TriVax was evaluated for its survival benefit of in the pulmonary B16 tumor model. The results shown in Figure 5A demonstrate that with a high tumor dose, TriVax increased the medium survival by ~25 days, but by day 58 all the mice perished. However, the survival advantage of TriVax was enhanced when the tumor dose was decreased. Interestingly, post-mortem examination of the Trp2180-188-TriVax immunized mice that died in these experiments revealed only few, if any, lung tumor nodules (supplementary Fig. S5). However, in some instances tumors developed in the peritoneal cavity or in the pericardium (not shown). To assess the presence of long-term immunity, the surviving TriVax immunized mice were rechallenged with a s.c. B16 injection. Half of the mice received B16F10 cells and the other half were challenged with a B16F10 tumor variant that does not express the H-2Kb molecule (B16F10-Kb−). None of the immune mice developed tumors when rechallenged s.c. with B16F10 cells (Fig. 5B). On the other hand, the mice challenged with the B16F10-Kb− cells developed tumors but the growth rate was significantly slower than the control group that was challenged with the same tumor suggesting that these mice may have acquired additional anti-tumor immune mechanisms (antibodies, CD4 T cell responses or H-2Db-restricted CD8 T cell epitope) capable of decreasing growth of tumors not expressing the H-2Kb-restricted Trp2180–188 CD8 epitope.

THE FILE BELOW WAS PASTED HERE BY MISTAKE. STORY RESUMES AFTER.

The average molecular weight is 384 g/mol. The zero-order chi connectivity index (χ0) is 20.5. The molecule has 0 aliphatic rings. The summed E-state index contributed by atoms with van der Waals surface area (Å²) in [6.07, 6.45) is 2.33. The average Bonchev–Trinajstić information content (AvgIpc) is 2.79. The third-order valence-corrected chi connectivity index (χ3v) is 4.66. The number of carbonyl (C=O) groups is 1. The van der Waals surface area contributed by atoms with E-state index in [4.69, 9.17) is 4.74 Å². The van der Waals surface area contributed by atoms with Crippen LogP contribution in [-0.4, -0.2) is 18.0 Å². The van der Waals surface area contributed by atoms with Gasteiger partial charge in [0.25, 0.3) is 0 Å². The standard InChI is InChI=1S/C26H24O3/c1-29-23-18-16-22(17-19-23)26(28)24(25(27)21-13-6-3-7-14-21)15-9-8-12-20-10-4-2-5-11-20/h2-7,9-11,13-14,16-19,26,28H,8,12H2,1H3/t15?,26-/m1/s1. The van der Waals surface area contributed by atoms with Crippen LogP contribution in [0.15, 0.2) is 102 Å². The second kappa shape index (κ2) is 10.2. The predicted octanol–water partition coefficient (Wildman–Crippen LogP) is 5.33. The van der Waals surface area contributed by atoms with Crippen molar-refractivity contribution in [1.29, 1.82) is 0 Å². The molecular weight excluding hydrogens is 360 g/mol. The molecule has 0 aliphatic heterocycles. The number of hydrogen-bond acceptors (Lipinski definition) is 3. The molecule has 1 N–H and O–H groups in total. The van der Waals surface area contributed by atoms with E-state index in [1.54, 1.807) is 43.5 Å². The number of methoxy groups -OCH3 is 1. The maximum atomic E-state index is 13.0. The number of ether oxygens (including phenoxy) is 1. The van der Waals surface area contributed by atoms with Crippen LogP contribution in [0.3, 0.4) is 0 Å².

Lastly we assessed the roles of various immune effector cells such as NK and CD4 T cells that could participate in the induction of the CD8 T cell response and/or synergize with CD8 T cells in fighting the established tumors. Depletion of either CD4 T cells or NK cells had no significant deleterious effect in the survival advantage provided by TriVax while depletion of CD8 T cells completely abolished the anti-tumor effects (Fig. 6A). CD8 T cells can exert their anti-tumor effect via numerous effector mechanisms such as perforin mediated cytolysis (20) and IFNγ (21–23). In addition, type-I IFN has been implicated as being critical in CD8 T cell responses (24). Thus, the efficacy of Trp2180–188-TriVax was evaluated in mice deficient for perforin, IFNγ, or type-I IFN receptor. The therapeutic benefit of TriVax was absent in mice that lack perforin or type-I IFN receptor, indicating that these molecules are crucial for the rejection of established tumors (Fig. 6B). Conversely, an increase in the therapeutic effect of Trp2180–188-TriVax was observed in mice deficient for IFNγ, suggesting that this cytokine may somehow inhibit the function of CD8 T cells in this model. Cell-mediated cytotoxicity assays revealed that the IFNαβR−/− mice had decreased CD8 T cell activity as compared to B6 WT mice, while the IFNγ-deficient mice had slightly higher levels of activity (Fig. 6C). A similar pattern was observed when CD8 T cells in these mice were evaluated by tetramer analysis (supplementary Fig. S6). Overall, these results demonstrate that the anti-tumor effect of Trp2180–188-TriVax in this tumor model is mostly derived from perforin-mediated lysis of tumor cells by CD8 T cells.